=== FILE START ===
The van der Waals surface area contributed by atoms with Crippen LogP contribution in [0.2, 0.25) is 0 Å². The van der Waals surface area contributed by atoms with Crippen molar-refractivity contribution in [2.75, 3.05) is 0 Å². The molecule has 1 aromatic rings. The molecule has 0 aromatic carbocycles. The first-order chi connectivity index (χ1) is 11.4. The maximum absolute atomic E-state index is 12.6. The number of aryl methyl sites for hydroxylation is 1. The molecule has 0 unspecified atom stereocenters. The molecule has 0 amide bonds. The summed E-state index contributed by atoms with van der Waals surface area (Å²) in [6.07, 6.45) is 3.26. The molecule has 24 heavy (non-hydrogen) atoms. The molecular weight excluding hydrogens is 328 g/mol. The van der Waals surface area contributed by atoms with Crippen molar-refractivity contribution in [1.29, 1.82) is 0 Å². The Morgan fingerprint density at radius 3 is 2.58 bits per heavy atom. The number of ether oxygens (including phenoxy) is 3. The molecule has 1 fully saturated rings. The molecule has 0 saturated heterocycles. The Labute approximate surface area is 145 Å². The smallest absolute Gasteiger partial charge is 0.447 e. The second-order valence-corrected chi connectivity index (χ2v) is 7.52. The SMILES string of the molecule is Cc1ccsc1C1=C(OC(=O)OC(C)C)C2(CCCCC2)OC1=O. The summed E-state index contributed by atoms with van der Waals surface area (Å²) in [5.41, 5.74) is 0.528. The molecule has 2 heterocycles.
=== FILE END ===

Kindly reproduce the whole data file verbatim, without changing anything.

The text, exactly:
The van der Waals surface area contributed by atoms with Crippen LogP contribution in [0.2, 0.25) is 0 Å². The van der Waals surface area contributed by atoms with Crippen molar-refractivity contribution in [2.75, 3.05) is 0 Å². The molecule has 1 aromatic rings. The molecule has 0 aromatic carbocycles. The first-order chi connectivity index (χ1) is 11.4. The maximum absolute atomic E-state index is 12.6. The number of aryl methyl sites for hydroxylation is 1. The molecule has 0 unspecified atom stereocenters. The molecule has 0 amide bonds. The summed E-state index contributed by atoms with van der Waals surface area (Å²) in [6.07, 6.45) is 3.26. The molecule has 24 heavy (non-hydrogen) atoms. The molecular weight excluding hydrogens is 328 g/mol. The van der Waals surface area contributed by atoms with Crippen molar-refractivity contribution in [1.29, 1.82) is 0 Å². The Morgan fingerprint density at radius 3 is 2.58 bits per heavy atom. The number of ether oxygens (including phenoxy) is 3. The molecule has 1 fully saturated rings. The molecule has 0 saturated heterocycles. The Labute approximate surface area is 145 Å². The smallest absolute Gasteiger partial charge is 0.447 e. The second-order valence-corrected chi connectivity index (χ2v) is 7.52. The SMILES string of the molecule is Cc1ccsc1C1=C(OC(=O)OC(C)C)C2(CCCCC2)OC1=O. The summed E-state index contributed by atoms with van der Waals surface area (Å²) in [5.41, 5.74) is 0.528. The molecule has 2 heterocycles.